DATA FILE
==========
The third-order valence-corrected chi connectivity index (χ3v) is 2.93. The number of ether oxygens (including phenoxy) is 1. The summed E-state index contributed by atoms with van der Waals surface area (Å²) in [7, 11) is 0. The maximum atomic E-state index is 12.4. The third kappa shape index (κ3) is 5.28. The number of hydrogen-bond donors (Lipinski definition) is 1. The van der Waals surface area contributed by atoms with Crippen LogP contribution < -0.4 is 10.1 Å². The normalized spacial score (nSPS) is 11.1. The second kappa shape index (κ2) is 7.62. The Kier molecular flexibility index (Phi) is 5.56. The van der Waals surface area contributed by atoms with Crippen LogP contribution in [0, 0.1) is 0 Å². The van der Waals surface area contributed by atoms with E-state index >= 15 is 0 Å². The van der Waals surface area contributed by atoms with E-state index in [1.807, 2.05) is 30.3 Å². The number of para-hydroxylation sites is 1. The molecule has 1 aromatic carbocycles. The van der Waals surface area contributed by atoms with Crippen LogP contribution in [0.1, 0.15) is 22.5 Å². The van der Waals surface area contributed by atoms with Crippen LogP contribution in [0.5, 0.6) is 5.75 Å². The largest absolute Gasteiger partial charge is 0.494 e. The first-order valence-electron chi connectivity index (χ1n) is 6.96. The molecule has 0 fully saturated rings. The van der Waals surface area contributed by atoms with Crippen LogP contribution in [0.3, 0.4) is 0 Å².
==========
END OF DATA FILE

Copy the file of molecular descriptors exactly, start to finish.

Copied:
The third-order valence-corrected chi connectivity index (χ3v) is 2.93. The number of ether oxygens (including phenoxy) is 1. The summed E-state index contributed by atoms with van der Waals surface area (Å²) in [7, 11) is 0. The maximum atomic E-state index is 12.4. The third kappa shape index (κ3) is 5.28. The number of hydrogen-bond donors (Lipinski definition) is 1. The van der Waals surface area contributed by atoms with Crippen LogP contribution < -0.4 is 10.1 Å². The normalized spacial score (nSPS) is 11.1. The second kappa shape index (κ2) is 7.62. The Kier molecular flexibility index (Phi) is 5.56. The van der Waals surface area contributed by atoms with Crippen LogP contribution in [0, 0.1) is 0 Å². The van der Waals surface area contributed by atoms with E-state index >= 15 is 0 Å². The van der Waals surface area contributed by atoms with E-state index in [1.807, 2.05) is 30.3 Å². The number of para-hydroxylation sites is 1. The molecule has 1 aromatic carbocycles. The van der Waals surface area contributed by atoms with Crippen LogP contribution in [0.1, 0.15) is 22.5 Å². The van der Waals surface area contributed by atoms with Crippen LogP contribution in [0.5, 0.6) is 5.75 Å². The largest absolute Gasteiger partial charge is 0.494 e. The first-order valence-electron chi connectivity index (χ1n) is 6.96. The molecule has 0 fully saturated rings. The van der Waals surface area contributed by atoms with Crippen LogP contribution in [0.3, 0.4) is 0 Å².